Tom Telesco stared in the face of his football mortality and came away with Joey Bosa and Hunter Henry. Telesco’s back-to-back 2016 draft home runs infused desperately needed young blood on both sides of the ball. Coupled with a resurgent Melvin Gordon and ascending Jason Verrett, Telesco has some high-end talent to show for his past few Aprils. Questions still abound. Gordon and Verrett have both undergone serious knee operations in the past 18 months, and, as you may have heard, aren’t the only Bolts with injury histories. This is a fragile team led by a declining quarterback. New coach Anthony Lynn’s fire will be welcomed on the heels of Mike McCoy and Norv Turner’s passivity, but Telesco needs to come away from the draft with another building block or three. He’s running out of time to create the Chargers’ first 10-win roster since 2009.
24. Dave Caldwell, Jaguars
Last Year’s Ranking: 23
Overflowing with offseason Lombardis, Dave Caldwell is going to need a bigger trophy case. January-August has taken on an annual rhythm under Caldwell. No one wins free agency harder than Caldwell, and very few come away from the draft with more “name” talent. Outside observers have tended to like the process. The results have been far less impressive. Luke Joeckel bombed. Blake Bortles is working on it. Dante Fowler has been inconclusive. Buzzed-about Day 2 picks Johnathan Cyprien, T.J. Yeldon and Myles Jack have all fizzled. Caldwell’s free agent spending, admittedly daring and often hard to quibble with on paper, has yet to produce more than five wins in a season. Almost nothing has gone right. As usual, there seems to be some light at the end of the tunnel. Jalen Ramsey flashed as a rookie. The high-priced defense finally took a step forward, and has more reinforcements (A.J. Bouye, Calais Campbell) on the way. You can still make the argument that Caldwell has been more unlucky than bad. 2017 will be Caldwell’s latest, and probably final, moment of truth.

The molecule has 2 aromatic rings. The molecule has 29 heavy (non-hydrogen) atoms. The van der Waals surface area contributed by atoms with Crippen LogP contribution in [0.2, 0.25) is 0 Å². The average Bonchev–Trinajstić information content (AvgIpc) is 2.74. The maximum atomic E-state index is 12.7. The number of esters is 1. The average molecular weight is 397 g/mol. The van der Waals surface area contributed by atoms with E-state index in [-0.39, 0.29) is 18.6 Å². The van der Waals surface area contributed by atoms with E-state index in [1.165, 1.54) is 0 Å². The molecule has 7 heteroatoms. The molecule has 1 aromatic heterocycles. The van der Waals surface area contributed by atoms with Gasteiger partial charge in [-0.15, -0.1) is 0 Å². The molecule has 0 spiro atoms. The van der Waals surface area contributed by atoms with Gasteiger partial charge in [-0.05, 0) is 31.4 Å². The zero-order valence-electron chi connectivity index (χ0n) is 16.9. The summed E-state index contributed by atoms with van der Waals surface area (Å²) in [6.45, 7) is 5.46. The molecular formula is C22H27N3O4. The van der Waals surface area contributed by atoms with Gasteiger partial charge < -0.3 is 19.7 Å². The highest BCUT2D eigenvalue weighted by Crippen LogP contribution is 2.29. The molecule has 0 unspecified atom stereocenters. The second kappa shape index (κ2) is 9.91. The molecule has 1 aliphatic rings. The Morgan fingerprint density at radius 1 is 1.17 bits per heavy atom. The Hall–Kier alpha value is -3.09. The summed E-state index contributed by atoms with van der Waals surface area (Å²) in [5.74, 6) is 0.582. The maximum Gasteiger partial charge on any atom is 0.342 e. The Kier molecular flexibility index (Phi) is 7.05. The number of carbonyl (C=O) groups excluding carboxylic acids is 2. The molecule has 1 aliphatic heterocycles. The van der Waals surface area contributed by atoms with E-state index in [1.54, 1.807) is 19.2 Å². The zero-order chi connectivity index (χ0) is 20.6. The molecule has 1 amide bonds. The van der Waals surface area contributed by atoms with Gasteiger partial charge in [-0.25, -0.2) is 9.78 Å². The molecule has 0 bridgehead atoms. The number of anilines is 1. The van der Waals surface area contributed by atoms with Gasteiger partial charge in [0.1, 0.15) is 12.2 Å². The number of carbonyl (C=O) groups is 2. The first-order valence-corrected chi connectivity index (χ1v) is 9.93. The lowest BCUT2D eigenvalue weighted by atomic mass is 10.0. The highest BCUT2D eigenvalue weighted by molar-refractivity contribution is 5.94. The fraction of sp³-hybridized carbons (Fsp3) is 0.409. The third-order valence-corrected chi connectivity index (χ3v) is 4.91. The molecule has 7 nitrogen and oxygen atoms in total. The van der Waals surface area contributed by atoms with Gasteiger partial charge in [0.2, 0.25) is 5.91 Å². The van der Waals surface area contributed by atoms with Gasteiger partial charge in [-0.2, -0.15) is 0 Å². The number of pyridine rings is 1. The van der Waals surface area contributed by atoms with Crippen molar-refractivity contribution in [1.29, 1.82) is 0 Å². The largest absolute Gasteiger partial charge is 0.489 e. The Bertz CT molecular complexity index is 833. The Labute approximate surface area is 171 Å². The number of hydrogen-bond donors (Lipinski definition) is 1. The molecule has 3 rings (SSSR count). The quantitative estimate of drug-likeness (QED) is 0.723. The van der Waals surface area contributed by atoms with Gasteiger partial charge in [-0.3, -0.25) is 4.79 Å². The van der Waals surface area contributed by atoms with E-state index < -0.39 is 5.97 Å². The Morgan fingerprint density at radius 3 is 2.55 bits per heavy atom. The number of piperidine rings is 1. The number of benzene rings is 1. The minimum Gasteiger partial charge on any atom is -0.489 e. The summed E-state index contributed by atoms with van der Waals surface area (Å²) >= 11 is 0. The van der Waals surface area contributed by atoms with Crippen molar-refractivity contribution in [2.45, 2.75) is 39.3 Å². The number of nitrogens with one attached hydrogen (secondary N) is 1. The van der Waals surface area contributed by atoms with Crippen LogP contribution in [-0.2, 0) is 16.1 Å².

25. Ryan Pace, Bears
Last Year’s Ranking: 20